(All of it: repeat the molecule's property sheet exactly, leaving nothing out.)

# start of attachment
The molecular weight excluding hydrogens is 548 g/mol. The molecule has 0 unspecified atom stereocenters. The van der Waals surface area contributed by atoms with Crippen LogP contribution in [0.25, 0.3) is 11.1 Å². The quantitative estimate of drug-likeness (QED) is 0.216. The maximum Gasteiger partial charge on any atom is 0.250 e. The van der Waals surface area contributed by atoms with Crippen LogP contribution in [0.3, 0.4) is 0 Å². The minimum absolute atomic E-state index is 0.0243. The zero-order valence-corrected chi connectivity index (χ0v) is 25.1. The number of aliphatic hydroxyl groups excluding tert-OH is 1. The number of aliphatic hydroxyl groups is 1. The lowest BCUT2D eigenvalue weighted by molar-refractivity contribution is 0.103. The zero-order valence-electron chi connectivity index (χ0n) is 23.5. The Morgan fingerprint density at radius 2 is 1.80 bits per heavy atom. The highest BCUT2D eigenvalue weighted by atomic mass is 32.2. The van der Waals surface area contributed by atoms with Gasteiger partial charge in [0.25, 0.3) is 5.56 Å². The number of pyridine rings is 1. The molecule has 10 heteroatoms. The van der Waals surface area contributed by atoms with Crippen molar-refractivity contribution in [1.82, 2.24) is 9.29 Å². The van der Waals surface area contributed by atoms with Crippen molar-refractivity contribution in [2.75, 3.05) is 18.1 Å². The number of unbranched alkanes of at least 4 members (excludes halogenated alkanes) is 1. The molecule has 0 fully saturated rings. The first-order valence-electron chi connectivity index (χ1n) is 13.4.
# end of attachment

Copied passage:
The molecular weight excluding hydrogens is 548 g/mol. The molecule has 0 unspecified atom stereocenters. The van der Waals surface area contributed by atoms with Crippen LogP contribution in [0.25, 0.3) is 11.1 Å². The quantitative estimate of drug-likeness (QED) is 0.216. The maximum Gasteiger partial charge on any atom is 0.250 e. The van der Waals surface area contributed by atoms with Crippen LogP contribution in [0.3, 0.4) is 0 Å². The minimum absolute atomic E-state index is 0.0243. The zero-order valence-corrected chi connectivity index (χ0v) is 25.1. The number of aliphatic hydroxyl groups excluding tert-OH is 1. The number of aliphatic hydroxyl groups is 1. The lowest BCUT2D eigenvalue weighted by molar-refractivity contribution is 0.103. The zero-order valence-electron chi connectivity index (χ0n) is 23.5. The Morgan fingerprint density at radius 2 is 1.80 bits per heavy atom. The highest BCUT2D eigenvalue weighted by atomic mass is 32.2. The van der Waals surface area contributed by atoms with Gasteiger partial charge in [0.25, 0.3) is 5.56 Å². The number of pyridine rings is 1. The molecule has 10 heteroatoms. The van der Waals surface area contributed by atoms with Crippen molar-refractivity contribution in [1.82, 2.24) is 9.29 Å². The van der Waals surface area contributed by atoms with Crippen molar-refractivity contribution in [2.75, 3.05) is 18.1 Å². The number of unbranched alkanes of at least 4 members (excludes halogenated alkanes) is 1. The molecule has 0 fully saturated rings. The first-order valence-electron chi connectivity index (χ1n) is 13.4.